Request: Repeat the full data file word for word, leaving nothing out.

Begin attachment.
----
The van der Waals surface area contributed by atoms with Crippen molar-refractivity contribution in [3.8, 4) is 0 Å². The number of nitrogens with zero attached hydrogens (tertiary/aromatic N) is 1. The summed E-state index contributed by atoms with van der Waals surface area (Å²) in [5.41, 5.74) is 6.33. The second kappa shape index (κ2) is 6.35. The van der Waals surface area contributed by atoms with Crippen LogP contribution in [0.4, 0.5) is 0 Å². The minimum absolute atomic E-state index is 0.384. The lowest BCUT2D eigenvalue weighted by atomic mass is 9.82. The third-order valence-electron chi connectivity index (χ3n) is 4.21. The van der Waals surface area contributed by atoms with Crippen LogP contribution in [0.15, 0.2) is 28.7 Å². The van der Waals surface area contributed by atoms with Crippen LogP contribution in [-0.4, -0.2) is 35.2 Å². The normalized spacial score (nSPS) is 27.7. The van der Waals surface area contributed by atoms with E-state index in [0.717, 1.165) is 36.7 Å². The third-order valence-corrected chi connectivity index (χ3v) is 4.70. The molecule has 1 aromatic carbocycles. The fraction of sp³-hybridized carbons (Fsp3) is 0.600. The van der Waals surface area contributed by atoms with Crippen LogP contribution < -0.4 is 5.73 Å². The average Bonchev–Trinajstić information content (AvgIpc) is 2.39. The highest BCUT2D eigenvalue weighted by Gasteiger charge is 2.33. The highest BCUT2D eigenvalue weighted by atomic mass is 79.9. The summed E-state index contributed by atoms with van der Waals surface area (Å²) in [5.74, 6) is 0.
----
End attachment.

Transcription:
The van der Waals surface area contributed by atoms with Crippen molar-refractivity contribution in [3.8, 4) is 0 Å². The number of nitrogens with zero attached hydrogens (tertiary/aromatic N) is 1. The summed E-state index contributed by atoms with van der Waals surface area (Å²) in [5.41, 5.74) is 6.33. The second kappa shape index (κ2) is 6.35. The van der Waals surface area contributed by atoms with Crippen LogP contribution in [0.4, 0.5) is 0 Å². The minimum absolute atomic E-state index is 0.384. The lowest BCUT2D eigenvalue weighted by atomic mass is 9.82. The third-order valence-electron chi connectivity index (χ3n) is 4.21. The van der Waals surface area contributed by atoms with Crippen LogP contribution in [0.15, 0.2) is 28.7 Å². The van der Waals surface area contributed by atoms with Crippen LogP contribution in [-0.4, -0.2) is 35.2 Å². The normalized spacial score (nSPS) is 27.7. The van der Waals surface area contributed by atoms with E-state index in [0.717, 1.165) is 36.7 Å². The third-order valence-corrected chi connectivity index (χ3v) is 4.70. The molecule has 1 aromatic carbocycles. The fraction of sp³-hybridized carbons (Fsp3) is 0.600. The van der Waals surface area contributed by atoms with Crippen LogP contribution < -0.4 is 5.73 Å². The average Bonchev–Trinajstić information content (AvgIpc) is 2.39. The highest BCUT2D eigenvalue weighted by Gasteiger charge is 2.33. The highest BCUT2D eigenvalue weighted by atomic mass is 79.9. The summed E-state index contributed by atoms with van der Waals surface area (Å²) in [5.74, 6) is 0.